Agreeably Disagreeing: How Not To Get Along With Your Co-Founder

Starting a startup is a one-shot celebration of registering a company, but running a startup is all about disentangling misunderstandings of startup stakeholders. It’s all about conversations that are rewarding and serendipity Prof. Suresh of NSRCEL at Indian Institute of Management, Bangalore (IIMB).

As a co-founder, issues can be a fundamental problem of most startups, many ecosystem observers talk about the need for a “we story”- a collaboration between partners about values and goals. If co-founders are going to collaborate, they have to figure out how to have a productive conversation. A conversation, as opposed to parallel monologues, involves two or more people making an effort to understand each other. In the grip of strong emotion, a productive conversation can be surprisingly hard.

In our conflict-averse startup culture, it is very important for co-founders to agree to disagree with each other. Everyone will have their own way of striking a balance between empathy and problem-solving. Many of the books and mentors suggest that before one plays with numbers and presents them to investors, it is important to plan for conflict resolution through conversation. If possible, have an arbitrator who all co-founders will look up to. His/her decision will be final. This will help you to agree to disagree with your fellow co-founders. At times, it appears that co-founder conflict resolution is a low priority, but it is worth investing in, considering the long-term emotional strain.

During my work with the Co-Founders at Minjar, I asked my reporting manager and co-founder Anand about conflict resolution and arbitration. A bit about Anand, he never discusses problems over an empty stomach. He listens very patiently. He may be a slow decision maker, but he’s very good at avoiding conflicts. He doesn’t shy away from anger, but at the same time, he doesn’t indulge it. He tackles hard issues without shutting down. Though it is very rare, he doesn’t mind saying “Sorry” if he is wrong. These attributes have been a stepping stone in shaping Anand as a serial entrepreneur, and has allowed him to become the co-founder of Kuliza & Minjar. Anand says the following about arbitration and conflict resolution: “The startup is all about conversations that are rewarding and serendipity”. This ideology is a very powerful one & isn’t well understood.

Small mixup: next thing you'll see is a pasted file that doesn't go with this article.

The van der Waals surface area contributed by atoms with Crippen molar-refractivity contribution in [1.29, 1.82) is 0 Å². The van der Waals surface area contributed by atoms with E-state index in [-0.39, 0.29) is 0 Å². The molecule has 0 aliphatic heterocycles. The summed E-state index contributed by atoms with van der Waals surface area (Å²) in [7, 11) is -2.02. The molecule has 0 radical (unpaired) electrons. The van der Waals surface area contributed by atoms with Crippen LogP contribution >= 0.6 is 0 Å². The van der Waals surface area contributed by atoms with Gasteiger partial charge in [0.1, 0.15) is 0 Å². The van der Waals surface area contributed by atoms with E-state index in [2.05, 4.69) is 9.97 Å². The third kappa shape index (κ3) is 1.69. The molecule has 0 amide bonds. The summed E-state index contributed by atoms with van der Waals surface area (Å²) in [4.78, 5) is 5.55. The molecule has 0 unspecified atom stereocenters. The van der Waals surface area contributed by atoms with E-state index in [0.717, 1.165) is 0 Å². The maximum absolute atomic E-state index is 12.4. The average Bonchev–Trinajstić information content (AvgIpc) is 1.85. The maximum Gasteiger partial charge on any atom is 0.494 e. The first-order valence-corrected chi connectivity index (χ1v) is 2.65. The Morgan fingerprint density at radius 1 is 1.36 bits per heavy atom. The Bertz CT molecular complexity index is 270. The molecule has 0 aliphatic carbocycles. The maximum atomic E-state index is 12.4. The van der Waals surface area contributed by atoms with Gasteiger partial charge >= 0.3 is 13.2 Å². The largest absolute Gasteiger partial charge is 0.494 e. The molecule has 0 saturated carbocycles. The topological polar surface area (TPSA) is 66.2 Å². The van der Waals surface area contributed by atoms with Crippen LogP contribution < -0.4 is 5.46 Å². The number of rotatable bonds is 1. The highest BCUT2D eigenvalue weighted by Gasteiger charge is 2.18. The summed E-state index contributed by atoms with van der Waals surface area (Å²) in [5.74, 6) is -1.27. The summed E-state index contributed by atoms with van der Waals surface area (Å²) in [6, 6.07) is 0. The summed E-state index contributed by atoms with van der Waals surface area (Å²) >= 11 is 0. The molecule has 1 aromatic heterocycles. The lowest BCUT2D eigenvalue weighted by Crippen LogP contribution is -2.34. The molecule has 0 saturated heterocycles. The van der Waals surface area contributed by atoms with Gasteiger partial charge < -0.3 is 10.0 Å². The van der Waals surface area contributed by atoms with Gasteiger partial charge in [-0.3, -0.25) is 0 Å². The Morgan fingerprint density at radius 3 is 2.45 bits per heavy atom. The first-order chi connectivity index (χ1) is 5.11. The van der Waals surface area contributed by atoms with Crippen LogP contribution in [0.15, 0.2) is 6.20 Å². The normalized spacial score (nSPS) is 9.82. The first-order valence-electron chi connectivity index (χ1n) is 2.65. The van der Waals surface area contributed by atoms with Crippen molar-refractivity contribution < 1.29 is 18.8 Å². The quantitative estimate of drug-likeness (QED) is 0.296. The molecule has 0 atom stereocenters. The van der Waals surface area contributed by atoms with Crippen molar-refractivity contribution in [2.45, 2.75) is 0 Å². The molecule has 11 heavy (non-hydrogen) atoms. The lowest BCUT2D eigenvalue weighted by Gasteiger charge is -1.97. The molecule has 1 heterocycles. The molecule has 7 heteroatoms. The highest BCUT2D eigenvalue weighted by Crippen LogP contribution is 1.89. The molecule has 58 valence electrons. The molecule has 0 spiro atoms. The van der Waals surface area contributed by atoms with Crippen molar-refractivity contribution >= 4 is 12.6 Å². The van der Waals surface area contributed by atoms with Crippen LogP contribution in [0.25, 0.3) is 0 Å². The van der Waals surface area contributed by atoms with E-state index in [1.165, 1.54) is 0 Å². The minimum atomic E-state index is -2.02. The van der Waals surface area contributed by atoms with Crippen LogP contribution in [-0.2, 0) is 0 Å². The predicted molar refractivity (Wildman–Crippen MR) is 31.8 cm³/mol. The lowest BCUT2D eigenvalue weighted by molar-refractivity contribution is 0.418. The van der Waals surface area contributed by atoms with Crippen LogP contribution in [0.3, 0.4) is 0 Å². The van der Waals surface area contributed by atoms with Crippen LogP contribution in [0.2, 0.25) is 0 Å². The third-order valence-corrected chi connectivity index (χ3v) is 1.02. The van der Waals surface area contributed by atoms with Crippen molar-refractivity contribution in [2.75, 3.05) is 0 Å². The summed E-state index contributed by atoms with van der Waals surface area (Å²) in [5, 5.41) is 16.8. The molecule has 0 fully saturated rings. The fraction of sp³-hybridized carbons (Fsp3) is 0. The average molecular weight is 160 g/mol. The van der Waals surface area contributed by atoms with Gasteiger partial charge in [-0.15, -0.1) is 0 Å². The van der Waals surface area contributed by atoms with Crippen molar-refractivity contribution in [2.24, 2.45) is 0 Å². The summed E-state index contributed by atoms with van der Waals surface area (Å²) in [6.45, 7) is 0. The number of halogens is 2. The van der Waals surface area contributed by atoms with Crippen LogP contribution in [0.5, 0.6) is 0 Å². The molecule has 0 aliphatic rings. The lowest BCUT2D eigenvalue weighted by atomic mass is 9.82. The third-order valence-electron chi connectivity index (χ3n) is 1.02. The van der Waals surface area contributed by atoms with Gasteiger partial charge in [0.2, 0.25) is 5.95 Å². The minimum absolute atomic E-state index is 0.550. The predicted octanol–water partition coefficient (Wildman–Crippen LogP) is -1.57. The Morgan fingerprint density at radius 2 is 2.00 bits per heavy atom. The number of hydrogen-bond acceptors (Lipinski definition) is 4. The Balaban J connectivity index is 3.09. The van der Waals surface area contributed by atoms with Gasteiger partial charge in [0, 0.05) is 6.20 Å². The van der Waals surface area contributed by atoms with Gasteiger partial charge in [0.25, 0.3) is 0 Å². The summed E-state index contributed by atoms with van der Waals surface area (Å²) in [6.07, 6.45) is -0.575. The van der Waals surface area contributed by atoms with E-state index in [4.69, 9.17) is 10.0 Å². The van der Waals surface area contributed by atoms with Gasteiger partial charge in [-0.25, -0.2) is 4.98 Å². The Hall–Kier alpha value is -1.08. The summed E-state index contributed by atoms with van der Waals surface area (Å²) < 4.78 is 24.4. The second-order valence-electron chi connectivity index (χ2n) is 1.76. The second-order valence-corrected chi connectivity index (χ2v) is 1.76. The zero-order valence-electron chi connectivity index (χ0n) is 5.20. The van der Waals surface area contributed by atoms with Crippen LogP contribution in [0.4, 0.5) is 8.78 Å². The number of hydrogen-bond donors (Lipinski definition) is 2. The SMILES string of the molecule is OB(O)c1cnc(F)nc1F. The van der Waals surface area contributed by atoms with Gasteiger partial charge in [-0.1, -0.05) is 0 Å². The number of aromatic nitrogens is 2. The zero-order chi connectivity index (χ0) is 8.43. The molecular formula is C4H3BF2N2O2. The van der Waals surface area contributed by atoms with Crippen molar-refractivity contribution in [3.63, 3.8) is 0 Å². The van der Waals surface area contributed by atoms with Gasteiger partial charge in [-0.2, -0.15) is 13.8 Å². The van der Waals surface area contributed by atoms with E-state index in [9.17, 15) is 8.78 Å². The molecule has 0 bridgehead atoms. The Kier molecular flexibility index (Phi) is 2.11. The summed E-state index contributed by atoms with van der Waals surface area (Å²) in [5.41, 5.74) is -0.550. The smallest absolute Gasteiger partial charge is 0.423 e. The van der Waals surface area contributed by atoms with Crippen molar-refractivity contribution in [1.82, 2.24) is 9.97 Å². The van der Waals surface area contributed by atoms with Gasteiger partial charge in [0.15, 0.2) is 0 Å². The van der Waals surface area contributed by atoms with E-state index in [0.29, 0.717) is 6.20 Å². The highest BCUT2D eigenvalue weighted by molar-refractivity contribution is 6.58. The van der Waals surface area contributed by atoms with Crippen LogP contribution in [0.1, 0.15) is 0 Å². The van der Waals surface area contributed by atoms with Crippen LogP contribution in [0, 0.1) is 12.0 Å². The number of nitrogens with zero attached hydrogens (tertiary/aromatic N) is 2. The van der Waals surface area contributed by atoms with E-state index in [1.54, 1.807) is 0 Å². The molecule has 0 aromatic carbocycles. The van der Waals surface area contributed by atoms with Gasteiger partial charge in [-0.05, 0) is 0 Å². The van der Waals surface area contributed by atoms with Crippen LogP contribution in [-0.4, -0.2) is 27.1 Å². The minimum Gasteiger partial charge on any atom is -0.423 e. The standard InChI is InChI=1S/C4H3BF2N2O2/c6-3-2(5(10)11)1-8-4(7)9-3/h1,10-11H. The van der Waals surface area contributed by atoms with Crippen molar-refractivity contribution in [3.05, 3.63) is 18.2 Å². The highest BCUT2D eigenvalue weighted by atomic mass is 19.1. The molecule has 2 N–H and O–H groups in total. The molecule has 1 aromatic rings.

Often co-founders associate ups & downs, and differences in opinions as their personal/ collective failings. Ability to engage in a conversation under all circumstances, is a pretty powerful skill. Strenuous situations tend to reveal a person’s true personality. Often it is much more efficient to let the other co-founder make the decisions than involving an arbitrator. There is no guarantee that arbitrators won’t accentuate the set of problems that co-founders are facing.

If co-founders are not enjoying the conversation between themselves, why should it become palatable by involving a mediator? A perfect decision is an illusion, regardless of where it comes from. When it comes to day to day decision making, people simply need to stop focusing on perfection, and rather appreciate the opportunities being presented to them. Hence making amicable conversations and serendipity becomes far more important than anything else. Winning an argument might boost your confidence, but in no way ensures the longevity of your startup, nor does it guarantee the prevention of common errors in judgement.

People learn when they see things happen (or see reality when they make mistakes). We are prone to making decisions by imagining the future (visions of which could be driven by fear, greed, hope or expectations). Often the source of conflicts lies in the latter or misaligned value systems. Therefore, real time experiences help improve decision making skills, while, envisioning the future could lead to errors and conflicts.

Finally, remember that an argument is about the argument and never the person. Dwelling on its memory for too long makes silly things appear larger than life, and becomes a continuous source of stress. Just as it’s tough to stand inside an oven, its very difficult to live in a stressful environment. A ‘we story’ is a fairytale. And there are no fairy tales without conversations and serendipity. Simply put, emotions are often inconvenient in the startup world.

As Prof. Saras of NSRCEL @ IIMB says, “What matters most in startups is what’s possible on the other side of co-creation”. It’s not that co-founders come together in electric recognition and pure passion, then fall away from each other through conflict. Rather, co-founders come together with a passion and hence succeed through continuing conversation.

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Author:  Kesava Reddy